Chinese 'Aoqin Dragon' gang runs undetected ten-year espionage spree
Researcher spots it targeting Asian government and telco targets, probably with Beijing's approval
Threat researcher Joey Chen of Sentinel Labs says he's spotted a decade worth of cyber attacks he's happy to attribute to a single Chinese gang.
Chen has named the group Aoqin Dragon, says its goal is espionage, and that it prefers targets in Australia, Cambodia, Hong Kong, Singapore, and Vietnam.
The gang is fond of attacks that start by inducing users to open poisoned Word documents that install a backdoor – often a threat named Mongall or a modified version of the open source Heyoka project.
The group's lures have changed over the years. Sometimes its lures are document on regional political topics, while on other occasions the gang has used pornographic content as a lure.
The initial incursion sometimes installs a fake removable device that, when clicked, installs malware. Fake anti-virus apps are another tool the group deploys.
Once the gang compromises a machine, it seeks wider network access so the gang can find juicy info.
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Chen wrote that he's seen Aoqin Dragon target "government, education, and telecommunication organizations."
"The targeting of Aoqin Dragon closely aligns with the Chinese government's political interests," he wrote, adding "Considering this long-term effort and continuous targeted attacks for the past few years, we assess the threat actor's motives are espionage-oriented."
China is often credibly accused of using foul means to acquire secrets from private sector and government organizations. Chen thinks Aoqin Dragon will continue its work. "We assess it is likely they will also continue to advance their tradecraft, finding new methods of evading detection and stay longer in their target network," he wrote.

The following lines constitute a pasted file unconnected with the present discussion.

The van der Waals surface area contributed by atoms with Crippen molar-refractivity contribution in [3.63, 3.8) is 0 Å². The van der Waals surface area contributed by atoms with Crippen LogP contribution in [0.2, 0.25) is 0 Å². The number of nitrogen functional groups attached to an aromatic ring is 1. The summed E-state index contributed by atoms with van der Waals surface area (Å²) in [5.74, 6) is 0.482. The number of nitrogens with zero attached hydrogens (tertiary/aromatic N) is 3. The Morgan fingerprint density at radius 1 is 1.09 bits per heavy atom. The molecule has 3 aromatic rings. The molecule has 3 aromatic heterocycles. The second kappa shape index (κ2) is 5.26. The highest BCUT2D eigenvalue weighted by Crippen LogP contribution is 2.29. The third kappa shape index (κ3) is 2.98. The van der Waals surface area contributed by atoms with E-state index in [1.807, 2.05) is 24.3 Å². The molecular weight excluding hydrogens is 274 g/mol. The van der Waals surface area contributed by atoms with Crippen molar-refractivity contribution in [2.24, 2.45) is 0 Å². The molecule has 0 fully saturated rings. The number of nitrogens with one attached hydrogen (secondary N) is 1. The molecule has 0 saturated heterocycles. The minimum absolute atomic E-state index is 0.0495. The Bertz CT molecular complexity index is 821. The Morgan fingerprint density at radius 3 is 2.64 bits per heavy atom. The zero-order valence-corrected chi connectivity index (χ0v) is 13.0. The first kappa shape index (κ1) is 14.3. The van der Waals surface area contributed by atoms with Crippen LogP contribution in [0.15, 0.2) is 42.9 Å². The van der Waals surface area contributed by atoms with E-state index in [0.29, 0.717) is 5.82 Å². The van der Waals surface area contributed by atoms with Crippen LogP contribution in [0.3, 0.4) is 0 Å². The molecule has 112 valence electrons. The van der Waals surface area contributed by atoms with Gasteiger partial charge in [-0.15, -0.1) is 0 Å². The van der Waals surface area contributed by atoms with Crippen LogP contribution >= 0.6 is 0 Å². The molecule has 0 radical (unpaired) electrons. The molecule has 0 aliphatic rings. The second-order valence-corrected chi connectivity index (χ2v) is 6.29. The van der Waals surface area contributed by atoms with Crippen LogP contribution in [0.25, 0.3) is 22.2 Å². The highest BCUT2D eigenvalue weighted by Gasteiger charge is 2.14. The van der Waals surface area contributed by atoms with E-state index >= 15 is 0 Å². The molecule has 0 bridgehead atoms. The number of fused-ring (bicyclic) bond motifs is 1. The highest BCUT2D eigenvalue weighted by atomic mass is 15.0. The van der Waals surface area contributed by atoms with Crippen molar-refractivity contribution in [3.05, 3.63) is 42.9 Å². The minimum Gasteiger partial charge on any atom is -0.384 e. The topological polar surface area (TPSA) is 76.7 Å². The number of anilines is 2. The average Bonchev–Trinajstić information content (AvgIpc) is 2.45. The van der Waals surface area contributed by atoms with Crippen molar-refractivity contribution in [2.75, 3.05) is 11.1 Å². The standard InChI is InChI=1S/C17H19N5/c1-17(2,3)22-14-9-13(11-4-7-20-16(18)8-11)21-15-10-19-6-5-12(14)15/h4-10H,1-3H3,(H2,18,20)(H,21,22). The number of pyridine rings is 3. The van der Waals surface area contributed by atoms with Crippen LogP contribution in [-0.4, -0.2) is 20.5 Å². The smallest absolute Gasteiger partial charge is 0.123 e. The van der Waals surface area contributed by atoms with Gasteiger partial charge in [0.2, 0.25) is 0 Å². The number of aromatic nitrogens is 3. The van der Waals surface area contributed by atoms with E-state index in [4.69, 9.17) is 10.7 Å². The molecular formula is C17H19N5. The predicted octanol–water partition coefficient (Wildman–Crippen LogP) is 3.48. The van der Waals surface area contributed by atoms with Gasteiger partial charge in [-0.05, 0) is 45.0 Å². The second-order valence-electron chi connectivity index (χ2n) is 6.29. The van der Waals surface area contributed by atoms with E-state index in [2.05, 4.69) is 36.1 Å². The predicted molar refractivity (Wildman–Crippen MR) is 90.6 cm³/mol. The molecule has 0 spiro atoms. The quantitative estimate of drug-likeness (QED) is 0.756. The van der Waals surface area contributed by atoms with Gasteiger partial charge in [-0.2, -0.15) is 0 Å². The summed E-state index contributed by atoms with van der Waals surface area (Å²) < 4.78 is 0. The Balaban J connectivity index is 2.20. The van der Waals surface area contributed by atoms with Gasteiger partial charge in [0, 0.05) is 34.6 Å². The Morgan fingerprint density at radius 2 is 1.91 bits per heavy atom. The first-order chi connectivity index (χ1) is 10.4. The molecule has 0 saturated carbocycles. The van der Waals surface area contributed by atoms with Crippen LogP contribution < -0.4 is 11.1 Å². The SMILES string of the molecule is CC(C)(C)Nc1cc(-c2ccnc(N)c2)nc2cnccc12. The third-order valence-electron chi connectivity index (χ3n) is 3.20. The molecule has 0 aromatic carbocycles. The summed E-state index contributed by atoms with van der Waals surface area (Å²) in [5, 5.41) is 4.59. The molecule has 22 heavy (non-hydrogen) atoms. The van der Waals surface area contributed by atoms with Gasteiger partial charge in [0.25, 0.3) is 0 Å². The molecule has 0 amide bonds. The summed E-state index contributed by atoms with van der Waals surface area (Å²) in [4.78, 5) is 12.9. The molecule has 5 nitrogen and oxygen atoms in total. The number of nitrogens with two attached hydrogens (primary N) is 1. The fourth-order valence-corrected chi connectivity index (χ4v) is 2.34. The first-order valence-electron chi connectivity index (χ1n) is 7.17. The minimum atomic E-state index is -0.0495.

News of the group's activities follows three US government agencies – the NSA, FBI and CISA – jointly announcing that China-backed actors are attacking routers and network attached storage devices to exfiltrate data from carriers and network services providers.
The three agencies stated that the attacks target devices that haven't patched flaws identified between 2017 and 2021. Aoqin Dragon's method of using malicious Microsoft Word documents also relies on users not doing the right thing and either patching or upgrading their apps to safe editions. ®
- Black Hat
- Bug Bounty
- China Mobile
- China telecom
- China Unicom
- Common Vulnerability Scoring System
- Cybersecurity and Infrastructure Security Agency
- Cybersecurity Information Sharing Act
- Cyberspace Administration of China
- Data Breach
- Data Protection
- Data Theft
- Digital certificate
- Great Firewall
- Hong Kong
- Identity Theft
- Kenna Security
- Palo Alto Networks
- Remote Access Trojan
- RSA Conference
- Semiconductor Manufacturing International Corporation
- Trusted Platform Module
- Uyghur Muslims
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